At the moment we are in the middle of mating season, we are at day 31 with over 90pc of cows inseminated.
This year’s plan was to target the larger Friesian cows in the herd with Jersey semen in an attempt to introduce more of a crossbred cow to improve fertility, feet and milk solids. Even this mating season I did reports on the non-cycling cows, at day 25 and you could see the strong correlation with high yielding cows and lack of cycling activity.
Before mating season started, Tracey went through every cow in the herd and choose an AI bull to suit the dam. Altogether we had 10 bulls to choose from. Breeds varied from easy calving Friesians to high producing jerseys and also some Hereford beef straws.
The plan is to try and have a compact calving season for next year which we are currently using our last 150 straws of a short gestation Friesian to try and pull the later cows a few days earlier.
Pre-conceived ideas about New Zealand
When I first arrived, I had a lot of pre-conceived ideas about what goes on a dairy farms over here from people talking about their experiences.
I have learned a lot in the last couple of weeks that have changed my view on Dairy farming in New Zealand.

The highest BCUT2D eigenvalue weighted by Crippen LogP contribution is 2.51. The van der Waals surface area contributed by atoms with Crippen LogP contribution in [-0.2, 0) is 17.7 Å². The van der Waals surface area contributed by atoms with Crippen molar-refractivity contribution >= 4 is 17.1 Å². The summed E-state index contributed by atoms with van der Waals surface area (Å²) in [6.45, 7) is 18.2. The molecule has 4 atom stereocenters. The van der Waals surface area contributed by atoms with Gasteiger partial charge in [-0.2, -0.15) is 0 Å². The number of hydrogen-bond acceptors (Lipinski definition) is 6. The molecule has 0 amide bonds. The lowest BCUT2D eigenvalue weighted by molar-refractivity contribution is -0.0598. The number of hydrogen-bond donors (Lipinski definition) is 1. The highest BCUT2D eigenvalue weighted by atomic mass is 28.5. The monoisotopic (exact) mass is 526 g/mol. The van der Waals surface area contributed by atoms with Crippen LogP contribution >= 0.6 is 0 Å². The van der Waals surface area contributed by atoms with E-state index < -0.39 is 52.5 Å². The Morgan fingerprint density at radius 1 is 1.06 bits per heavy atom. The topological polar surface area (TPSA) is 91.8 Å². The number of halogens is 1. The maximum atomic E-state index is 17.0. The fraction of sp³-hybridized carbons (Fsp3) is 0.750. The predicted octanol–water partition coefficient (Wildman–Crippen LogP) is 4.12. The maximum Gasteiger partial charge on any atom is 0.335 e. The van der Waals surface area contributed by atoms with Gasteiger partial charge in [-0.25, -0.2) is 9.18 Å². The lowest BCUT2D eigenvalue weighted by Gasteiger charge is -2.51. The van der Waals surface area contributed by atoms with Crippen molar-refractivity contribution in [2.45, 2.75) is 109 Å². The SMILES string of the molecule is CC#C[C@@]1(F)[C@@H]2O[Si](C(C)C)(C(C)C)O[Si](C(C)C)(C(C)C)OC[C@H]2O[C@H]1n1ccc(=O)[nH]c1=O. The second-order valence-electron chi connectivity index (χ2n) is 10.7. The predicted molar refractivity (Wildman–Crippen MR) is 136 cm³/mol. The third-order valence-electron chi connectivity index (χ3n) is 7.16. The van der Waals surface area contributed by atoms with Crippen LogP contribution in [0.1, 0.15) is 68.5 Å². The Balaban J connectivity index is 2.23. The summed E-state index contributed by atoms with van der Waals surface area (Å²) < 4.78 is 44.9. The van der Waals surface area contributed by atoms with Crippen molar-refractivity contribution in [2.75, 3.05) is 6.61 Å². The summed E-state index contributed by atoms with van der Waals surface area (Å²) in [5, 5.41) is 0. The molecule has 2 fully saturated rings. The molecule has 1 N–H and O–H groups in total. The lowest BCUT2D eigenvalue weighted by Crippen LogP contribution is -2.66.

On my farm they care about animal health, calf wellbeing and even the environment. A lot of Irish young farmers have very negative look on New Zealand when there are not looking at the bigger picture. Ok, there is a lot of farms doing it right over here and a lot of farms doing things wrong but can we seriously say in Ireland every farm is amazing.
I know it’s a totally different system over here and that does not mean that I’m going to run back to Kilkenny and cull our Friesians for a full herd of Jerseys, but I do see their value. They suit what New Zealand are doing and they suit some farmers in Ireland, I think it’s really funny to see some farmers in Ireland would rather have the biggest Holsteins on the softest of ground pumping in two tonne of concentrates per year and make no money than see a Jersey walk onto the farm.
You can’t judge a book by a cover so why is some Irish person judging New Zealand farms just based on hearsay. Come out and see it for yourself, see the good and the bad and try to take something from it.
Advise to Irish Farmers on Spring
So, hopefully spring in Ireland will be better than last year, it seems a lot of people are worried about how it will go. The three main things I would say to farmers at home to look at is labour, management and feed.
There’s is no point in being in the middle of calving season being severally under staffed and under pressure. We should have learned our lesson from last year, by linking with the FRS to help relieve some of the pressure, and thereby ensuring both the physical and mental health of farmers is given a greater emphasis.
Management is something critical to successful farming, having plans in place makes farms run much more smoothly and makes the most of your labour. Allocate a feed plan in advance, look at how much silage you will need for winter as there is no point in having ten bales left in the yard and then panicking.